scholarship

Scholar job: “Why I work alongside my research”

More than 40% of students work alongside their studies at university or school. In preparation for entering professional life, to make ends meet or out of sheer necessity: the choice of a study-related job follows different logics. Three students testify.

Maxime, Lise and Chloé*. These three students have a job alongside their studies. But their motivations and their career choice strategies are very different. For two of them – Maxime and Lise – working while studying comes naturally, while for Chloé it is a necessity.

Work alongside your studies to enrich your resume

Maxime is a student at a business school where he is preparing a master’s degree in international management and procurement. Every weekend and on non-teaching days, it invites the public to various private or public events. “I started working in high school when I was 16. First to finance trips with my friends. Since I’m a student, I choose more jobs related to my studies and my future job as an international buyer.“.

In order to prepare for this, Maxime needs to develop his sense of interpersonal relationships: he needs to know how to talk and be friendly with people who do business… “That’s why I took a job as a presenter for events this fall to develop my contact sense and my interpersonal skills“.

Each mission allows Maxime to enrich his CV with new professional skills. But he doesn’t hide it: balancing 25 hours of classes and 15 to 20 hours of work a week takes it a great sense of organization and banishes procrastination. “If you tell yourself ‘I’ll do that tomorrow’, you’ll quickly get overwhelmed and overwhelmed by time!” the young man warns.

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Accepting a student job is a personal decision

For her part, Lise is a third-year student on a bachelor’s degree in Applied Foreign Languages ​​at the Catholic Institute of Paris. She babysits during the week alongside classes at an agency where she has signed a permanent contract for 15 hours per week. A personal choice confirms the young woman. “I wanted to be independent, less dependent on my parents financially, and have money for my personal expenses.”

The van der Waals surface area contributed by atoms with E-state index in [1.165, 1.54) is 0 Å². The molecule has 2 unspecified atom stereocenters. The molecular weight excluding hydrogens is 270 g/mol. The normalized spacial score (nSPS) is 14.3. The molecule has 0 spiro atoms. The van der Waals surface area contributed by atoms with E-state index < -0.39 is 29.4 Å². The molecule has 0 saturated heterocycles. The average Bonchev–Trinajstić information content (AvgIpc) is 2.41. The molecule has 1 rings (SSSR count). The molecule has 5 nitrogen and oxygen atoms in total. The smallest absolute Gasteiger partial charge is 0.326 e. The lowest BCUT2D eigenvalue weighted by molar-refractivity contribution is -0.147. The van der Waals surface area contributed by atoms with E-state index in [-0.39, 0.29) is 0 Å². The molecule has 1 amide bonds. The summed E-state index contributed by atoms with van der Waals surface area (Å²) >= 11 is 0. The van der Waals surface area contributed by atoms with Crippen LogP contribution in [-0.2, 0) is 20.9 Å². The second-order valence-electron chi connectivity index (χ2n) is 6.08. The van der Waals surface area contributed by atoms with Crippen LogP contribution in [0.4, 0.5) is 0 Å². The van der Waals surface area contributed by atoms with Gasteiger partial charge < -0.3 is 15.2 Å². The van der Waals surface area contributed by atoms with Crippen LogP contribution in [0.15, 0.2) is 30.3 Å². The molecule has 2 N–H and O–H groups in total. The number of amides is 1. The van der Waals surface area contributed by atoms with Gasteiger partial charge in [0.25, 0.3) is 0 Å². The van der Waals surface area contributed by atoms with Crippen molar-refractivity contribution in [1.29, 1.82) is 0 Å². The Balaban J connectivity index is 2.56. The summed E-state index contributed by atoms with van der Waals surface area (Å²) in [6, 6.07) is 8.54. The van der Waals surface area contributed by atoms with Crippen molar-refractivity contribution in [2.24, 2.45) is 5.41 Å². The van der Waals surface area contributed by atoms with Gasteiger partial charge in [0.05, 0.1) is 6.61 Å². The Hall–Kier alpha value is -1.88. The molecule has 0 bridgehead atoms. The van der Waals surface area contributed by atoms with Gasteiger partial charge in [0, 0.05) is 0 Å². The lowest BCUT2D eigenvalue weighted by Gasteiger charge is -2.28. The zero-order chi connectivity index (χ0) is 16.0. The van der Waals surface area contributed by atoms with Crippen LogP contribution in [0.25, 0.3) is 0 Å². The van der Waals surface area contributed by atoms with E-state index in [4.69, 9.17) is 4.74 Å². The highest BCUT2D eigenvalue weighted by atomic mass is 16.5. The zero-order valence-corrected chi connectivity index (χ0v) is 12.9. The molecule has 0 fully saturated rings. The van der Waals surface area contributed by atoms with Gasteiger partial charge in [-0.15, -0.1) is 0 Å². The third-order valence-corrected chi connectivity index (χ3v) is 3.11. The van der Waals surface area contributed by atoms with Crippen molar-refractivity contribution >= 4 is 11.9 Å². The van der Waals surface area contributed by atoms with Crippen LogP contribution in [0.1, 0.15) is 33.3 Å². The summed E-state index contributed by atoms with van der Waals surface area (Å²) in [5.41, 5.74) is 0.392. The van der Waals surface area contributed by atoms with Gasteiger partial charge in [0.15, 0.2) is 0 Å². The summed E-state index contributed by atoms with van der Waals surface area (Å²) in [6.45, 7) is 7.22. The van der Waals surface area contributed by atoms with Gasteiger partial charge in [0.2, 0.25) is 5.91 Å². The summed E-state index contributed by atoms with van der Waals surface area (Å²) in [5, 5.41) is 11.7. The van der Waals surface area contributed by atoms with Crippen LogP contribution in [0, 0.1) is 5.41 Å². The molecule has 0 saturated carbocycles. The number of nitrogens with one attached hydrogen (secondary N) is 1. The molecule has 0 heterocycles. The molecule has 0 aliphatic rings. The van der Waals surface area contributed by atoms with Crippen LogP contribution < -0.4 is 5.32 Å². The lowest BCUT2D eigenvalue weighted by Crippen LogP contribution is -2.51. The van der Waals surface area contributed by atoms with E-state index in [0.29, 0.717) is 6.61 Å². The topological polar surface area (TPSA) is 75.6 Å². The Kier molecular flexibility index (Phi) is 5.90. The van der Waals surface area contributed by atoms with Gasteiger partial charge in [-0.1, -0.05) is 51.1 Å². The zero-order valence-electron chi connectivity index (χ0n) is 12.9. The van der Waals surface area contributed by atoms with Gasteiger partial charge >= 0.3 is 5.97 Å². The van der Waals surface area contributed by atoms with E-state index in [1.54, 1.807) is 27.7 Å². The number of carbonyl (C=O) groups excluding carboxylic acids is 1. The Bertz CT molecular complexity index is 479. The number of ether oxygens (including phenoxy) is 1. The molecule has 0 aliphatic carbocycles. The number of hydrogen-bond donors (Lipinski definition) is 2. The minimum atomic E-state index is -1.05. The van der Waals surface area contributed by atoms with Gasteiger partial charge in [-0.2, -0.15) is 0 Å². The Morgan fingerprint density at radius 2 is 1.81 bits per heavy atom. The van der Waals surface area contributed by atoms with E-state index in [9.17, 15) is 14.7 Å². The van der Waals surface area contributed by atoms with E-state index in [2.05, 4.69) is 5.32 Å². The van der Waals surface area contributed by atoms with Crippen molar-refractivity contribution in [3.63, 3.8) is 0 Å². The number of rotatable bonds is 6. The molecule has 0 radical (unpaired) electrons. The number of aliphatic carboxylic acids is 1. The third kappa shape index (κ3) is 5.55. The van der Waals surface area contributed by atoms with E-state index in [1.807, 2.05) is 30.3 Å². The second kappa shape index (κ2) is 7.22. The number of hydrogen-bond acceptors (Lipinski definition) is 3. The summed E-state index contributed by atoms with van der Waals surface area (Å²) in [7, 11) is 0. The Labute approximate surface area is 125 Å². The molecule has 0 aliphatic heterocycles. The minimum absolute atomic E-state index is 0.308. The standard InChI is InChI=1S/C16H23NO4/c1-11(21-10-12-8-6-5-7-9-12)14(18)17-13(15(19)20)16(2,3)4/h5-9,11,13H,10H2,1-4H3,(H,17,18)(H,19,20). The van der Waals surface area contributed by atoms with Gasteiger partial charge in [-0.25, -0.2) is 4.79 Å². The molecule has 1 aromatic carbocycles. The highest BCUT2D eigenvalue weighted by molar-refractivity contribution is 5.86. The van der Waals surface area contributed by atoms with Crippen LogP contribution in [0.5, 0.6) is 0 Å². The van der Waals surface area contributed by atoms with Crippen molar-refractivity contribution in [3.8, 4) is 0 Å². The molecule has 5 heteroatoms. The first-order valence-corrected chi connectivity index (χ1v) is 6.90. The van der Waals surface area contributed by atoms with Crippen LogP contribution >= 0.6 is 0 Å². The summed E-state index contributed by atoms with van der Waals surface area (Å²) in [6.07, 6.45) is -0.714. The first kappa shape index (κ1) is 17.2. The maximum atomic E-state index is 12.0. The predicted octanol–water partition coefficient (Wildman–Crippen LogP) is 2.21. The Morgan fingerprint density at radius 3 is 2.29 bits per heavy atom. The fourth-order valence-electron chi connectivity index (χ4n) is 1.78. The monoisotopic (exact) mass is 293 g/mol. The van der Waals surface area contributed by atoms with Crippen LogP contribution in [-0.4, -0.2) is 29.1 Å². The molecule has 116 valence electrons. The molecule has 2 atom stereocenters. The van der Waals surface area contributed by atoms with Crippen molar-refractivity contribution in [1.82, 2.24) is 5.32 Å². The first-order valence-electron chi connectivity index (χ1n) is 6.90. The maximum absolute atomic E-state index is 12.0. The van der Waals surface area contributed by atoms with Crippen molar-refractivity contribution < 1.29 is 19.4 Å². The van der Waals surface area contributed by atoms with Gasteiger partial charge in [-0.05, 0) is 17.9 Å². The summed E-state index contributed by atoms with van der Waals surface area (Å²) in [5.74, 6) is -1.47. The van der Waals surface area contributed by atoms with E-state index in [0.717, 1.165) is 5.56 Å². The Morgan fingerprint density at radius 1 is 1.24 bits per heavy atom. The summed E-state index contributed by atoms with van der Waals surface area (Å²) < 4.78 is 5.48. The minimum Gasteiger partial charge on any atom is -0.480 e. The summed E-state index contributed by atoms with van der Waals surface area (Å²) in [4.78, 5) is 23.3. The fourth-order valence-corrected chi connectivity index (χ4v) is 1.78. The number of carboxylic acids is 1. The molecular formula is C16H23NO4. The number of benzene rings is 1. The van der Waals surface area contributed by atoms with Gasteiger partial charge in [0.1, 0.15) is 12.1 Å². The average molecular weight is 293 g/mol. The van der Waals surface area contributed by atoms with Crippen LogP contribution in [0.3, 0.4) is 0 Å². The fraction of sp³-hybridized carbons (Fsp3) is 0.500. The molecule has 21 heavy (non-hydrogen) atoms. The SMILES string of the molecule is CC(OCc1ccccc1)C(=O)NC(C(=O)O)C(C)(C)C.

Babysitting is the perfect student job for Lise: “I work late afternoons and early evenings after classes, usually from 4:30 to 7:00 p.m. So I have the weekends off and can catch up on work.” To make ends meet, Once a month, the student accepts a job as a hostess in the event sector : “This gives me an additional income of 150 euros. In total, I manage to earn 450 to 500 euros a month.”

Lise has set herself limits so that her food jobs don’t compete with her student days: “I refuse to work every weekend or late nights. It is not possible to finish at 21:00 or 22:00. You have to be careful not to get caught up in the money game and work more to earn more at the risk of dropping out.

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“I have to work to live, my parents can’t help me”

But this opportunity to work alongside your studies is not open to everyone. For Chloé*, a student of economics and public policy at Sciences po Paris, the question did not arise. “I have to work to live. In the evenings and at weekends I do odd jobs as an extra in bars and restaurants or at trade fairs at the end of the week. The amount of my scholarship according to social criteria – 110 euros per month – is not enough. And my parents can’t help me financially and I am ashamed to speak about it.”

The young woman would like to devote herself entirely to her studies, but has no choice. “Life is more expensive in Paris than in the region,” notes Chloé from the north. In September, the cost of returning to college rose by an average of 7.5% over a year, averaging €2,527, according to Fage.

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Very large budget item housing: Chloé spends almost 800 euros on it, the average rent for a student in Paris. compared to the national average of 550 euros. And on the daily expense side, it’s grocery shopping that’s causing prices to skyrocket. “Working alongside my studies prevents me from studying in peace. Especially since my jobs are purely food and have nothing to do with my education, says Chloé. This Sunday evening I’ll be done by 6:00 p.m. and I haven’t revised my class for tomorrow.”

However, Chloé is doing fine financially don’t consider using food banks or queuing at the restos du cœur. Nor, like his colleague Maëlle, a fourth-year student with a German-French double degree, to start a call for help on TikTok. At the beginning of November, this scholarship holder reported in tears on the social network about her financial difficulties. “I can cope financially with my odd job, even if it’s difficult,” sums up the student.

*Name has been changed

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